Ebert, David S., F. Kenton Musgrave, Darwyn Peachey, Ken Perlin, and Steven Worley. 2003. *Texturing and Modeling: A Procedural Approach*, 3rd ed. Morgan Kaufmann.

Perlin, Ken. 2004. "Implementing Improved Perlin Noise." In *GPU Gems*, edited by Randima Fernando, pp. 73–85. Addison-Wesley.

Perlin, Ken. 2002. "Improving Noise." *ACM Transactions on Graphics (Proceedings of SIGGRAPH 2002)* 21(3), pp. 681–682. Updated version available online at **http://mrl.nyu.edu/~perlin/noise/**

Perlin, Ken. 1985. "An Image Synthesizer." In *Computer Graphics (Proceedings of ACM SIGGRAPH 85)* 19(3), pp. 287–296.

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*Library of Congress Cataloging-in-Publication Data*

GPU gems 2 : programming techniques for high-performance graphics and general-purpose

computation / edited by Matt Pharr ; Randima Fernando, series editor.

p. cm.

Includes bibliographical references and index.

ISBN 0-321-33559-7 (hardcover : alk. paper)

1. Computer graphics. 2. Real-time programming. I. Pharr, Matt. II. Fernando, Randima.

T385.G688 2005

006.66—dc22

2004030181

GeForce™ and NVIDIA Quadro® are trademarks or registered trademarks of NVIDIA Corporation.

Nalu, Timbury, and Clear Sailing images © 2004 NVIDIA Corporation.

mental images and mental ray are trademarks or registered trademarks of mental images, GmbH.

Copyright © 2005 by NVIDIA Corporation.

All rights reserved. No part of this publication may be reproduced, stored in a retrieval system, or transmitted, in any form, or by any means, electronic, mechanical, photocopying, recording, or otherwise, without the prior consent of the publisher. Printed in the United States of America. Published simultaneously in Canada.

For information on obtaining permission for use of material from this work, please submit a written request to:

Pearson Education, Inc.

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Upper Saddle River, NJ 07458

Text printed in the United States on recycled paper at Quebecor World Taunton in Taunton, Massachusetts.

Second printing, April 2005

To everyone striving to make today's best computer graphics look primitive tomorrow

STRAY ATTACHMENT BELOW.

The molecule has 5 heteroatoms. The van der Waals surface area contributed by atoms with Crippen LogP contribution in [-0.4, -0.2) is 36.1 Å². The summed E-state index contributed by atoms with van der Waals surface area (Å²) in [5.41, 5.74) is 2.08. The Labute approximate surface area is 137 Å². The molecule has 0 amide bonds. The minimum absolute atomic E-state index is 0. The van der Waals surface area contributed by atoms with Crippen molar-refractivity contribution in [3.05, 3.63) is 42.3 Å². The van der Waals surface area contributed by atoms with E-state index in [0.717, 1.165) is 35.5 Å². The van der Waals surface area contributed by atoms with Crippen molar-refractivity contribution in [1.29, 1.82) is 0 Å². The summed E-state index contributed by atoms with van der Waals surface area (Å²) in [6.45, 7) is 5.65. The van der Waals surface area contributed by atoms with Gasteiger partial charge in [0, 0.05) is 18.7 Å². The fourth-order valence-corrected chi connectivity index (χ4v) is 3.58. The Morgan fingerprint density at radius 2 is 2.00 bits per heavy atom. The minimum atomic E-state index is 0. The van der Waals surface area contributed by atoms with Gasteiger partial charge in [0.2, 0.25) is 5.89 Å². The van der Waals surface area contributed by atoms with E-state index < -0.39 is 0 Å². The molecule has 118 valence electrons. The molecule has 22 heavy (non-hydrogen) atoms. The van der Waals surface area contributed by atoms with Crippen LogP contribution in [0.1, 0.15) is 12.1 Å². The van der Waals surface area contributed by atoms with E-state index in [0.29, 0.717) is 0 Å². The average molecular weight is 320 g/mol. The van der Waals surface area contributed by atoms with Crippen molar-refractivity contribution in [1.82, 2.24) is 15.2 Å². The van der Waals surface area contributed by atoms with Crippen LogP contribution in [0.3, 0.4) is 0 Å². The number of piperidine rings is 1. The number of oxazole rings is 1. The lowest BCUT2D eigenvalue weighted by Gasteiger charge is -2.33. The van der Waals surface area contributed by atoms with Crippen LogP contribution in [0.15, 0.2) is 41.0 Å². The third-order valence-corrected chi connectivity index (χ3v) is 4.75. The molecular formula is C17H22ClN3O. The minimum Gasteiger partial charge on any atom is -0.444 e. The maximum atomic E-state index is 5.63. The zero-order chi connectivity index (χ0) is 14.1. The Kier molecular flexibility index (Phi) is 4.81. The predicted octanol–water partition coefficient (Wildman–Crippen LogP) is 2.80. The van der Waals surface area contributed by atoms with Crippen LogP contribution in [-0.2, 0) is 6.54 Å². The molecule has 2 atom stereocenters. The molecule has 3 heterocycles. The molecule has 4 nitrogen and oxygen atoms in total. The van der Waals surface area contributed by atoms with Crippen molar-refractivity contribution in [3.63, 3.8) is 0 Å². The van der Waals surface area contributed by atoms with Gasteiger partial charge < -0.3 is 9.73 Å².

- Copyright
- Inside Back Cover
- Inside Front Cover
- Part I: Geometric Complexity
- Chapter 1. Toward Photorealism in Virtual Botany
- Chapter 2. Terrain Rendering Using GPU-Based Geometry Clipmaps
- Chapter 3. Inside Geometry Instancing
- Chapter 4. Segment Buffering
- Chapter 5. Optimizing Resource Management with Multistreaming
- Chapter 6. Hardware Occlusion Queries Made Useful
- Chapter 7. Adaptive Tessellation of Subdivision Surfaces with Displacement Mapping
- Chapter 8. Per-Pixel Displacement Mapping with Distance Functions
- Part II: Shading, Lighting, and Shadows
- Chapter 9. Deferred Shading in S.T.A.L.K.E.R.
- Chapter 10. Real-Time Computation of Dynamic Irradiance Environment Maps
- Chapter 11. Approximate Bidirectional Texture Functions
- Chapter 12. Tile-Based Texture Mapping
- Chapter 13. Implementing the mental images Phenomena Renderer on the GPU
- Chapter 14. Dynamic Ambient Occlusion and Indirect Lighting
- Chapter 15. Blueprint Rendering and "Sketchy Drawings"
- Chapter 16. Accurate Atmospheric Scattering
- Chapter 17. Efficient Soft-Edged Shadows Using Pixel Shader Branching
- Chapter 18. Using Vertex Texture Displacement for Realistic Water Rendering
- Chapter 19. Generic Refraction Simulation
- Part III: High-Quality Rendering
- Chapter 20. Fast Third-Order Texture Filtering
- Chapter 21. High-Quality Antialiased Rasterization
- Chapter 22. Fast Prefiltered Lines
- Chapter 23. Hair Animation and Rendering in the Nalu Demo
- Chapter 24. Using Lookup Tables to Accelerate Color Transformations
- Chapter 25. GPU Image Processing in Apple's Motion
- Chapter 26. Implementing Improved Perlin Noise
- Chapter 27. Advanced High-Quality Filtering
- Chapter 28. Mipmap-Level Measurement
- Part IV: General-Purpose Computation on GPUS: A Primer
- Chapter 29. Streaming Architectures and Technology Trends
- Chapter 30. The GeForce 6 Series GPU Architecture
- Chapter 31. Mapping Computational Concepts to GPUs
- Chapter 32. Taking the Plunge into GPU Computing
- Chapter 33. Implementing Efficient Parallel Data Structures on GPUs
- Chapter 34. GPU Flow-Control Idioms
- Chapter 35. GPU Program Optimization
- Chapter 36. Stream Reduction Operations for GPGPU Applications
- Part V: Image-Oriented Computing
- Chapter 37. Octree Textures on the GPU
- Chapter 38. High-Quality Global Illumination Rendering Using Rasterization
- Chapter 39. Global Illumination Using Progressive Refinement Radiosity
- Chapter 40. Computer Vision on the GPU
- Chapter 41. Deferred Filtering: Rendering from Difficult Data Formats
- Chapter 42. Conservative Rasterization
- Part VI: Simulation and Numerical Algorithms
- Chapter 43. GPU Computing for Protein Structure Prediction
- Chapter 44. A GPU Framework for Solving Systems of Linear Equations
- Chapter 45. Options Pricing on the GPU
- Chapter 46. Improved GPU Sorting
- Chapter 47. Flow Simulation with Complex Boundaries
- Chapter 48. Medical Image Reconstruction with the FFT